Is building islands in sensitive ocean waters cool?
Fear of China, and roiling the totalitarian overlords of the world’s biggest potential market, has long hamstrung western power preaching “freedom” and “democracy.”
Who could forget the recent Hong Kong protests where brave citizens took to the streets demanding very small liberties being brutally quashed by Beijing?
It might be imagined that surfers, skaters, snowboarders and the extreme sport companies appealing for our dollars would raise a fist and defiantly shake it east but no. Vans accidentally released a shoe depicting a different Hong Kong protest by an artist that had won an online competition then buried it quicker than it takes to say “freedom ain’t free.”
The Costa Mesa-based company should be deeply ashamed but maybe so should the San Clemente-based Surfrider Foundation that is”…dedicated to the protection and enjoyment of the world’s ocean, waves and beaches through a powerful activist network.”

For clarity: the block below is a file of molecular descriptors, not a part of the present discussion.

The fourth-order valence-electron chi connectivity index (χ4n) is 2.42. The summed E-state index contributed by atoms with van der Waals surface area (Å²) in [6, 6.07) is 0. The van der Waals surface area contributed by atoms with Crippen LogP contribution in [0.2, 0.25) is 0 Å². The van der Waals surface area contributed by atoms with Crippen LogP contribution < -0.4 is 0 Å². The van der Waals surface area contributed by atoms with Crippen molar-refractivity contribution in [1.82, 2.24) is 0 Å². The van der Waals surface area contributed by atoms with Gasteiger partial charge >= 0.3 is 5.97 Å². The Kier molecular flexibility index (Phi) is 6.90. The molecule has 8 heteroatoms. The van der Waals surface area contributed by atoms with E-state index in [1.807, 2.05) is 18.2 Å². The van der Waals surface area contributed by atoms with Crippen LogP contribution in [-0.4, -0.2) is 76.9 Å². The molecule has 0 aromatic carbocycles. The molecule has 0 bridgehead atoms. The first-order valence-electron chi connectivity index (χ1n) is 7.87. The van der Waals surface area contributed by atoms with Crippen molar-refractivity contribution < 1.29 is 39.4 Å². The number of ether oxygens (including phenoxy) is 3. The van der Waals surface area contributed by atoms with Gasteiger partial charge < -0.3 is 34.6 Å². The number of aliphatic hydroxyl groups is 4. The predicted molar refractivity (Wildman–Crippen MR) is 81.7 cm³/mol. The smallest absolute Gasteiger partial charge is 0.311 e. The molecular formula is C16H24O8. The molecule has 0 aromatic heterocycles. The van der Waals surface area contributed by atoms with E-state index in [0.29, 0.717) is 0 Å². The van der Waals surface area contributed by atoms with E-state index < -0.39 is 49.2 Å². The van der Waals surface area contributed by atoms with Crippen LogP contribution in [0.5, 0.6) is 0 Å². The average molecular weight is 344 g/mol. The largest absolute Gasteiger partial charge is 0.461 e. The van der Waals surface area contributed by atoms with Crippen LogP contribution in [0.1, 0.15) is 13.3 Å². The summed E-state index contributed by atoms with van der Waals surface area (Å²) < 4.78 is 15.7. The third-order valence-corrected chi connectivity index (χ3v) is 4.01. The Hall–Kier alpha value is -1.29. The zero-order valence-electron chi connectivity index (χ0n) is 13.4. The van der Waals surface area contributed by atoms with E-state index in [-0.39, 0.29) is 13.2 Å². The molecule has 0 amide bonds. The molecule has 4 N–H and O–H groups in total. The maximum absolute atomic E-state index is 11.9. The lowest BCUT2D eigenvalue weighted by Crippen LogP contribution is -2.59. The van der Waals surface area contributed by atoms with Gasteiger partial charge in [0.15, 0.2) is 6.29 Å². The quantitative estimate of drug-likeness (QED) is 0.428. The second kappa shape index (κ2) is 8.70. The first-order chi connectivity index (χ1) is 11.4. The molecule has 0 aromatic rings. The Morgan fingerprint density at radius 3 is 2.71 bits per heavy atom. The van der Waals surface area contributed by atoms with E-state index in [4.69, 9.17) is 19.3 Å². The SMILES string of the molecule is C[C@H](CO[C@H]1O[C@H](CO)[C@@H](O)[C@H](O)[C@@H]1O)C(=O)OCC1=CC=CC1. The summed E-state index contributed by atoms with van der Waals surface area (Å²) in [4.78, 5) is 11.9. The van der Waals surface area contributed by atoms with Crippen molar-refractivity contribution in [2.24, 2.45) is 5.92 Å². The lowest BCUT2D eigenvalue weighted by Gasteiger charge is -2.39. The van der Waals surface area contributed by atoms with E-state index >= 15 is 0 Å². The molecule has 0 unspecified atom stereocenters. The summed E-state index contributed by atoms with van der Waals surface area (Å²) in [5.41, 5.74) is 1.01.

Very fine and good except the world’s biggest ongoing ocean-specific environmental catastrophe gets zero mention.
How could that be?
And let us travel east where the Chinese government has been building islands in a disputed area of the South China Sea for military purposes, trawling for oil, scooping up all the fishies and otherwise behaving abysmally.
China has upped the ante amid rising tensions in the South China Sea by declaring two new administrative districts for the contested region and releasing a new map naming all the islands and reefs it claims.
The provocative moves come as Beijing faces diplomatic pushback from some of its Southeast Asian neighbors against its sweeping assertion of sovereignty across the resource-rich sea.
It also takes place as the China’s Coast Guard and maritime militia pressure other claimants, even as they grapple with the global coronavirus pandemic. Most recently, China has deployed a survey vessel and escort ships near an oil field off the coast of Malaysia.
China’s announcement on the administrative measures came this weekend. The State Council, China’s top administrative body, approved the creation of two new municipal districts: Nansha District, which is based at Fiery Cross Reef, an artificial island built by China that it says will oversee all of the Spratly Islands and their surrounding waters; and Xisha District, based on Woody Island, which will oversee the Paracel Islands.
Will the Surfrider Foundation act?
Also, is there a sweet little point there?
The world’s biggest non-politician polluter Kelly Slater wants to know!
More as the story develops.